Big and bold
GAVIN MYERS answers a question that’s been burning in the minds of the male sex for generations
Men are obsessed with size. The bigger the better and all that. The stereotype even says that owning an overtly big vehicle is a way of compensating … but we’ll stop that analogy there. Basically, I find it slightly worrying that some vehicles are starting to get ridiculously proportioned. Maybe the current generation of designers is a little more insecure than those before them, I don’t know.
Here’s what I’m on about. Volkswagen’s upgraded Amarok Bi-TDI double cab recently arrived for testing. Now, I’m no stranger to large double cabs – the Ford Ranger we reviewed in July barely fitted in my garage. Strangely though, the Amarok posed a little problem. It was more than often hellish to park. Worse, I don’t know why exactly; considering the two vehicles are separated by mere millimetres in any direction.
There is nothing wrong with the VW’s driving position – to the contrary, it feels spot on. And it’s not as though you need to manhandle the beast either. The power steering is light (if numb), the clutch is easy to modulate, and visibility is generally good.
I say generally because it’s sometimes tricky to spot smaller vehicles driving alongside you. Yes, while the vehicle’s size gives you a commanding view of the road ahead, one would be well cautioned to keep checking those blindspots. At least you’ll be safe in the knowledge that the brakes are powerful and responsive if needed and are accompanied by electronic brakeforce distribution (EBD), traction control and electronic stability programme (ESP) including brake assist.
But the big news surrounding the Amarok is the upgraded Bi-TDI engine. Still a four-cylinder diesel aided by two turbochargers in series, it produces 132 kW – 12 more than the original, at the same 4 000 r/min. The torque peak of 400 Nm is unchanged, but is now sustained for an extra 225 r/min between 1 500 and 2 225 r/min. The result of these nice, big numbers is a smooth, progressive power delivery and strength from a relatively small engine that impresses to the point where it renders other bigger engines a bit impotent. At the pumps, the more powerful engine returns a decent claimed combined consumption of 7,9 l/100 km and spews out 208 g/km of CO2.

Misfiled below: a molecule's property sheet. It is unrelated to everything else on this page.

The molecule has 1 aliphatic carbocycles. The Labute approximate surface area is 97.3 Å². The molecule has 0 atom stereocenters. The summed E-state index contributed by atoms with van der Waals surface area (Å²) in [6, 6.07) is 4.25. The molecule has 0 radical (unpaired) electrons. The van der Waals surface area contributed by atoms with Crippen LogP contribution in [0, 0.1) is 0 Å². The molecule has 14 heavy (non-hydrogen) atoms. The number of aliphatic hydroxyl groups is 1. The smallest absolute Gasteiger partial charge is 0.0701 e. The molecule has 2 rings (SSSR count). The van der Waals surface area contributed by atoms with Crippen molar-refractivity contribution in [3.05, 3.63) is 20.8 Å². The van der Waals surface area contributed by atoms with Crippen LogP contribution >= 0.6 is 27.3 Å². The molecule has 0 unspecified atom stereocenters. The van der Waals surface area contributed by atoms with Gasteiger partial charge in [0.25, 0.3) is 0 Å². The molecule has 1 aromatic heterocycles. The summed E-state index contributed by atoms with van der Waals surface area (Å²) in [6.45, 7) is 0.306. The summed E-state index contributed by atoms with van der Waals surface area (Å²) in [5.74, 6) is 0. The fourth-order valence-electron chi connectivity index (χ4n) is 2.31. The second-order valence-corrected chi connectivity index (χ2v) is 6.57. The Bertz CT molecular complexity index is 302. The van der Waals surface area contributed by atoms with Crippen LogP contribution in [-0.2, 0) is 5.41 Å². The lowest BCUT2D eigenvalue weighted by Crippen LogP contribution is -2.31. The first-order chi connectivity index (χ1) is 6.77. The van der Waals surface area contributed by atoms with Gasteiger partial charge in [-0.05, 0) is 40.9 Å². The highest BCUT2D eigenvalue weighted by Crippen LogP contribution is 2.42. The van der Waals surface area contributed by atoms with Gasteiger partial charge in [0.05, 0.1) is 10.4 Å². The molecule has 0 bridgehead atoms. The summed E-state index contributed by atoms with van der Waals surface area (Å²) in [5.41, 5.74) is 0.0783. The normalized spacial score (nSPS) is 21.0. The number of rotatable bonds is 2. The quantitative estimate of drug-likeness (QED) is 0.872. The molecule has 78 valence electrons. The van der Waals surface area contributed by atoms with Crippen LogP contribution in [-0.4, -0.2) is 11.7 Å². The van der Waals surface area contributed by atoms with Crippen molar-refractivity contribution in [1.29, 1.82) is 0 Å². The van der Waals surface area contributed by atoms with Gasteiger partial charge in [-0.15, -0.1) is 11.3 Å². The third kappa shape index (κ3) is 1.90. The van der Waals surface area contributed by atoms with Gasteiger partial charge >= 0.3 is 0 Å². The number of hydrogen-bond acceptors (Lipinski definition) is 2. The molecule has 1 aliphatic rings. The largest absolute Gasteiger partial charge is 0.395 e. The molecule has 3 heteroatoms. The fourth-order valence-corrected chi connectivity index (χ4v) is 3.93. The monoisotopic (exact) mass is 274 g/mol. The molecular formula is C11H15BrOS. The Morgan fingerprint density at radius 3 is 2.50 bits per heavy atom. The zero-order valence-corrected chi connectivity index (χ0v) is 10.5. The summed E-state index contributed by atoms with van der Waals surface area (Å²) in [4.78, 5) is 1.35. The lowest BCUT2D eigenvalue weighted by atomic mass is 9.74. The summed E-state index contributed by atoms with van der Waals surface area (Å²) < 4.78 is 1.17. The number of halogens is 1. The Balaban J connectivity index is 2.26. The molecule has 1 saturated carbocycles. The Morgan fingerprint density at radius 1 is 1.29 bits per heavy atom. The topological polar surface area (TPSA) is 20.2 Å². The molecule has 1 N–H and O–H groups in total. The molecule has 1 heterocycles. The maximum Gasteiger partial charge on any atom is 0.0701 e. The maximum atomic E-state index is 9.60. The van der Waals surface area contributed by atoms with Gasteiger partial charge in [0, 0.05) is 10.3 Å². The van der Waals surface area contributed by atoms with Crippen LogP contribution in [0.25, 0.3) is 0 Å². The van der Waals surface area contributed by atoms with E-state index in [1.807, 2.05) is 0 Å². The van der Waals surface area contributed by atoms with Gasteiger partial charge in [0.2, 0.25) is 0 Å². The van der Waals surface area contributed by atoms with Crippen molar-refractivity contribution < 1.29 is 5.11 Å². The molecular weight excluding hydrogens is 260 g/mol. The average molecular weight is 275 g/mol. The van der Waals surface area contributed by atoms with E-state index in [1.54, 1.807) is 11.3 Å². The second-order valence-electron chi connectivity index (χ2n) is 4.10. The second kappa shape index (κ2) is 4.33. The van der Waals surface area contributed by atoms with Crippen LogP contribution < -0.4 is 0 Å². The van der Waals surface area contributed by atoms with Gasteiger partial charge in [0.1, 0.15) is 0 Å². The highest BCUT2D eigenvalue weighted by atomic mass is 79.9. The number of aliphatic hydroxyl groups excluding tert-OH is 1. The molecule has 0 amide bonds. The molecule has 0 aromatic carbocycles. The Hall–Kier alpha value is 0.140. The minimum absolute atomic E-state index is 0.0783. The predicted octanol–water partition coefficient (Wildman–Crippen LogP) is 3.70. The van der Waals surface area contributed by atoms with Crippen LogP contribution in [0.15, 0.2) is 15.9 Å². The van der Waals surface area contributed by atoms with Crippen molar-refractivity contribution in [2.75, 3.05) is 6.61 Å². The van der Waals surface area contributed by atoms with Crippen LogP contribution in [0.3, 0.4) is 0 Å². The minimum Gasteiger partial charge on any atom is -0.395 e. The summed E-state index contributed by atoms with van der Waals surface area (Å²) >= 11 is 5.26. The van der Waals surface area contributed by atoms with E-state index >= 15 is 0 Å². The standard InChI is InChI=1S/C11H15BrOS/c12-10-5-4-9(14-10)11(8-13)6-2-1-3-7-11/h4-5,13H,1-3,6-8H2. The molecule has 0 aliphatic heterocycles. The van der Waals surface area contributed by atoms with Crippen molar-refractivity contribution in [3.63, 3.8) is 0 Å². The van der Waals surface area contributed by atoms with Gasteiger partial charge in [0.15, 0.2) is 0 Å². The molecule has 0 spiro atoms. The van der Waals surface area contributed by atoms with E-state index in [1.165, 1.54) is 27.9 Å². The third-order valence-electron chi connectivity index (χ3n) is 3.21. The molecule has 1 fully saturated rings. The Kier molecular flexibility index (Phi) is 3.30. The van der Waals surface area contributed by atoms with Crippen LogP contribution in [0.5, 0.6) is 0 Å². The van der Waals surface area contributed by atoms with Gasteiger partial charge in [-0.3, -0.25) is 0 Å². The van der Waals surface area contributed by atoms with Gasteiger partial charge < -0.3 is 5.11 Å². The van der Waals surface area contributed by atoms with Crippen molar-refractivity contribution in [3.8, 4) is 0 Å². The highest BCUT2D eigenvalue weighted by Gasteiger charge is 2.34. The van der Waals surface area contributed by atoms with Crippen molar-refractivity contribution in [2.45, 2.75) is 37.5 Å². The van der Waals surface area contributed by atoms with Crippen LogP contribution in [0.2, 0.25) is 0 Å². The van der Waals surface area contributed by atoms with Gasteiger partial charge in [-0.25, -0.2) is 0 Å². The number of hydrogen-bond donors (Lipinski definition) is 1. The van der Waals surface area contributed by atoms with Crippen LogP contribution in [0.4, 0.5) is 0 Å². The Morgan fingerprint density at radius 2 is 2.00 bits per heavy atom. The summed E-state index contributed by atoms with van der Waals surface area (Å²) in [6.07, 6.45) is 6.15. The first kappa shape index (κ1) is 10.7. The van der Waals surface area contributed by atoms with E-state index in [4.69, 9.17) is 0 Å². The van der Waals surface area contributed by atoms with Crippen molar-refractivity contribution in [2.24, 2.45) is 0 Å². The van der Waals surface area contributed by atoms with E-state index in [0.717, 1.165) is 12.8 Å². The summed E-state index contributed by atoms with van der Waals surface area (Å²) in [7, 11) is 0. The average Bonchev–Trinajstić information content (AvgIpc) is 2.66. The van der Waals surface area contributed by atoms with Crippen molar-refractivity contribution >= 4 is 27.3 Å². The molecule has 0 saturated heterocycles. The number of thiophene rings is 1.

It allows for easy driving, although I feel the six-speed manual’s first-gear could be a little longer for general on-road driving. Our model was the 4×2, fitted with diff-lock and hill-start/descent assist – a combination that we know from previous experience works very well.
There is only one spec offered on the 132 kW Amarok double cab (Highline) which includes a six-speaker MP3/CD sound system, fully-automatic Climatronic dual-zone air-conditioning, cruise control, lockable tailgate, three 12V sockets, among many others. It also was fitted with optional leather seats which were comfortable and provided good support. Needless to say, the interior is hugely spacious and the vehicle rides and handles well with its double-wishbone front suspension and leaf-sprung rear.
This also allows the 2,52m2 load box (with four tie-down hooks) to hold a maximum payload of 932 kg (4×2 model), from a gross vehicle mass (GVM) of 2 820 kg and a gross combination mass of 5 550 kg. Optional heavy-duty leaf-springs can be fitted to increase the GVM to 3 000 kg.
It’s all very big and very practical. Or is it? Well, I think my original observation still stands: I’m not too sure that, in the case of a double cab, so much bigger really is better. I’m starting to feel that these vehicles are getting too big to be practical every day. Which is a shame, because at
R384 500 with a five-year/90 000 km service plan and three-year/100 000 km warranty, the Amarok is a fantastic bakkie.